Clodion spent the years c. 1793-8 in Nancy away from the hazards of Revolutionary Paris. After his return the tone of his work became cool and restrained, as in the elegant embrace of the terracotta group Zephyrus and Flora (h. 527 mm, 1799; New York, Frick). Their entwined, mannerist dance recalls the palpably slow movement of Giambologna's Rape of a Sabine (1582; Florence, Loggia Lanzi). In Bacchus and Ariadne (h. 539 mm, 1798; Philadelphia, PA, Mus. A.) Clodion imbued the god of wine with an ennobling, Neo-classical quotation from the stance of the well-known Borghese Mars, its long diagonal line ordering this mythological abduction. Nobler still, Scene from the Deluge (h. 533 mm, 1800; Boston, MA, Mus. F.A.) shows a vigorous, bearded man carrying across his shoulders the limp body of a drowned youth. Essentially a pastiche of several similarly burdened figures in Michelangelo's Deluge fresco in the Sistine Chapel, this late design also reflects a preference for longer flowing lines, like those in the engravings of John Flaxman. As a moral statement suited to the tenor of the strife-ridden Napoleonic era, and as a winner of a first-class medal at the Salon of 1801, Scene from the Deluge attains the greatest possible distance from the titillation and caprice of many of Clodion's earlier terracottas. During the Empire period, Clodion worked mainly as a highly placed artisan, executing the academic concepts of others. He carved a marble relief after a design by C. Meynier, Napoleon's Entry into Munich (2.00×3.75 m, 1805-6), for the Arc de Triomphe du Carrousel in Paris. He modelled some 15 of the total of 75 relief panels designed by P.N. Bergeret for the Colonne de la Grande Armée (1807-9) on the Place Vendôme; he was also a member of a team of artists charged in 1807 to create a model for the standing figure of Napoleon intended to crown the column
Museums
Terracotta: AGEN, MBA. BAYONNE, Mus. Bonnat: Poesie and Music, Bas-relief. BESANÇON, MBA: Mon. à Fifi, Modell (Magazin des MN de la Renaiss. in Ecouen). BLERANCOURT, MN de la Coopération franco-amér.: Projet pour le revers de la méd. Libertas Amer., Medaillon. BOSTON/Mass., MFA: Vasenpaar, Dekor: spielende Kinder. CAMBRIDGE/Mass., Fogg AM: Jeune fille portant un enfant sur son épaule gauche; Jeune fille portant son enfant sur son épaule droite, Statuetten. CHERBOURG, Mus. Thomas Henry. CINCINNATI/Ohio, AM. CLEVELAND/Ohio, Mus. of Art: Satyre enfant courant avec un hibou; Satyresse enfant courant avec un nid; Jeune fille présentant des guirlandes de roses sur un plateau, alles Statuetten. DETROIT/Mich., Inst. of Arts: Satyre tenant une bacchante qui tient par la main un satyre enfant, Gruppe. FORT WORTH/Tex., Kimbell AM. KOPENHAGEN, Statens Mus. for Kunst. LONDON, V;A: Nymphe couronnée par des Amours; Enlèvement de Psyché, Gruppen. - Sir Brinsley Ford Coll. LOS ANGELES, County Mus. of Art. - J.Paul Getty Mus.: L'Offrande à Priape, Gruppe. LUGANO, Thyssen-Slg: Jeune fille und Jeune homme courant, entourés par des amours, Gruppen. NANCY, Mus. hist. lorrain: Mon. à Ninette, Modell; Leda und der Schwan, Gruppe. - MBA: L'Offrande à l'Amour, Basrelief. NEW YORK, Arthur M.Sackler Found.: Jeune femme tenant un vase et une cassolette sur un plateau; Jeune femme tenant une couronne de fleurs sur un plateau, Statuetten. - Metrop. Mus.: Music; Archit., Basreliefs; Bacchant debout présentant une grappe de raisin à une bacchante, avec un enfant qui lève les bras; Bacchante brandissant un thyrse s'appuyant sur l'épaule d'un satyre, avec satyre enfant; Satyre enlacant une bacchante qui lui propose du vin, Gruppen. - Oscar de la Renta Coll. - Frick Coll. OTTAWA, NG of Canada. PARIS, Mus. Cognacq-Jay: Mon. à un chien, Modell; Bacchante courant, Statuette. - Louvre: Egyptienne au naos, Statuette. - Petit Pal.: Sieg der Ariadne, Basrelief. - Mus. Nissim de Camondo: Jeunes bacchantes, zwei Büsten. PASADENA/Calif., Norton Simon Mus. PITTSBURGH/Pa., Carnegie Mus. of Art. SAN MARINO/Calif., Huntington Libr., Art Coll. and Botanical Gardens: Jeune femme jouant avec un enfant qu'elle soulève devant elle et qui la regarde; Jeune femme portant devant elle un enfant dans ses bras, Statuetten. STOCKHOLM, NM. ST.PETERSBURG, Ermitage: Vasenpaar mit Dekor spielender Kinder; Jeune fille tenant une corbeille de fruits sous son bras droit et un enfant sous son bras gauche, Statuette. TOLEDO/Ohio, Mus. of Art: La Bascule, Gruppe. WADDESDON MANOR, Nat. Trust: Bacchante courant tenant sur son épaule gauche un thyrse chargé de raisin, et de sa main droite des grelots attachés à un bâton; Bacchant courant avec deux thyrses sur les épaules et deux canards suspendus, Statuetten; Bacchant portant un vase, accompagné d'une bacchante avec un tambour de basque rempli de fruits sur la tête et tenant un enfant par la main, Gruppe. WASHINGTON/D.C., NG of Art. - weitere Arbeiten: CHICAGO, Art Inst. LONDON, V;A. MAISONS-LAFFITTE, Mus. du Château. NANCY, MBA. - Mus. hist. lorrain. NEW YORK, Metrop. Mus. PARIS, Louvre. - MAD. - Pal. du Luxembourg, Senat. - Arc de Triomphe du Carrousel. - Colonne de la Grande Armée. PHILADELPHIA/Pa., Mus. of Art. ROUEN, Kathedrale. SEMUR-EN-AUXOIS, Mus. Dumont. SEVRES, MN de Céramique. TOLEDO/Ohio, Mus. of Art. VERSAILLES, Château. WASHINGTON/D.C., NG of Art.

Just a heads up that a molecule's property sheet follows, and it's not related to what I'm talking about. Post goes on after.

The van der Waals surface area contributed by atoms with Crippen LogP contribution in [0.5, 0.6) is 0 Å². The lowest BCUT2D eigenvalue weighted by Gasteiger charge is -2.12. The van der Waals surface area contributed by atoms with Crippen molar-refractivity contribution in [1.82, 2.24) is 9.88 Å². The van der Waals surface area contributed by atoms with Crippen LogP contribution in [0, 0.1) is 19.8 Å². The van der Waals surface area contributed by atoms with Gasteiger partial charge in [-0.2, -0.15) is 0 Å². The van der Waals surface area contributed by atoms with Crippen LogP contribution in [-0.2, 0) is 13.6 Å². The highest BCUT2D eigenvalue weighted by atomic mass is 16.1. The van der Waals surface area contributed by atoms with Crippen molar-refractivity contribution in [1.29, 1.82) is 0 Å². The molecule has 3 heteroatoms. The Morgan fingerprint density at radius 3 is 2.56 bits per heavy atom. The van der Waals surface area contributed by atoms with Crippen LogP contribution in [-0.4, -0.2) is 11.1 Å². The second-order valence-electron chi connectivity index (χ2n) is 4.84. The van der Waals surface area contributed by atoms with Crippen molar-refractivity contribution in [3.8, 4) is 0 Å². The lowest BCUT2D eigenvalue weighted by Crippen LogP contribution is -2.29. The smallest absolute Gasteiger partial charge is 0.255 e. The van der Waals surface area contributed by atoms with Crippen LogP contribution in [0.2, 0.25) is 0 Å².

Bibliography
ThB7, 1912 (Lit.). Lami II, 1911; DA VII, 1996 (Lit.). - L.A. Dingé, Not. nécrologique sur C., P. [ca. 1814]; J.-J. Guiffrey, GBA 8:1892, 478-495; 9:1893, 164, 176, 392-417; A.Jacquot, Réunion des Soc. des BA 21:1897, 667-739; H.Stein, BSHAF 1911, 182-199; J.-J. Guiffrey, AAF, nouv. pér., 6:1912, 210-244 (Nachlaß-Inv.); T.Hodgkinson, NG of Canada bull. 1974(24)13-21; A.L. Poulet, C. terracottas in North Amer. coll. (K Frick Coll.), N.Y. 1984; id., The Art Inst. of Chicago, Mus. stud. 15:1989(2)138-153, 177-180; id., J.of the MFA, Boston 1991(3)51-76 (Skulpt. zur Sintflut); G.Scherf, Rev. de l'art 1991(91)47-59; A.L. Poulet/id., C. (K Louvre), P. 1992; C. et la sculpt. franc. de la fin du XVIIIe s., actes du colloque, P. 1993; G.Scherf, Rev. du Louvre 1993(3)54-60 (Homère mordu par les chiens); id., Pays lorrain 1993(3)139-146 (Leda); id., Péristyles (Nancy) 1994(4)19-24 (Offrande à l'Amour).
Other
L.-A. Dingé: Notice nécrologique sur M. Clodion (Paris, 1814)
H. Thirion: Les Adam et Clodion (Paris, 1885)
J.-J. Guiffrey: 'Le Sculpteur Claude Michel, dit Clodion (1738-1814)', Gaz. B.-A., n. s. 2, viii (1892), pp. 478-95; ix (1893), pp. 164-76, 392-417
G. Varenne: 'Clodion à Nancy: Ses années d'enfance; Sa maison et son atelier de 1793 à 1798', Rev. Lorraine Ill., 3 (1913), pp. 39-57
'Clodion', Conn. A., xl (1955), pp. 72-7
Hodgkinson: The Frick Collection: An Illustrated Catalogue, iv (New York, 1970)
James A. Rothschild Collection at Waddesdon Manor: Sculpture (Fribourg, 1970)
"Houdon and Clodion", Apollo, xciii (1971), pp. 397-9
W. Kalnein and M. Levey: Art and Architecture of the Eighteenth Century in France, Pelican Hist. A. (Harmondsworth, 1972)
F. Souchal: 'L'Inventaire après décès du sculpteur Lambert-Sigisbert Adam', Bull. Soc. Hist. A. Fr. (1973), pp. 186, 190
T. Hodgkinson: 'A Clodion Statuette in the National Gallery of Canada', N.G. Canada Bull., xxiv (1974), pp. 13-21
C. Avery: Fingerprints of the Artist: European Terracotta Sculptures from the Arthur M. Sackler Collections (Cambridge, MA, 1980)
Actes du colloque organisé au musée du Louvre: Clodion et la sculpture française de la fin du XVIIIe siècle: Paris, 1982
Clodion Terracottas in North American Collections (exh. cat. by A. L. Poulet, New York, Frick, 1984); review by A. B. Weinshenker: in A. Bull., lxiv (1984), p.383-5
I. Wardropper: 'Adam to Clodion: Four French Terracotta Sculptures', Mus. Stud., xi (1984), pp. 22-37
Clodion, 1738-1814 (exh. cat. by A. L. Poulet and G. Scherf, Paris, Louvre, 1992)


HomeHome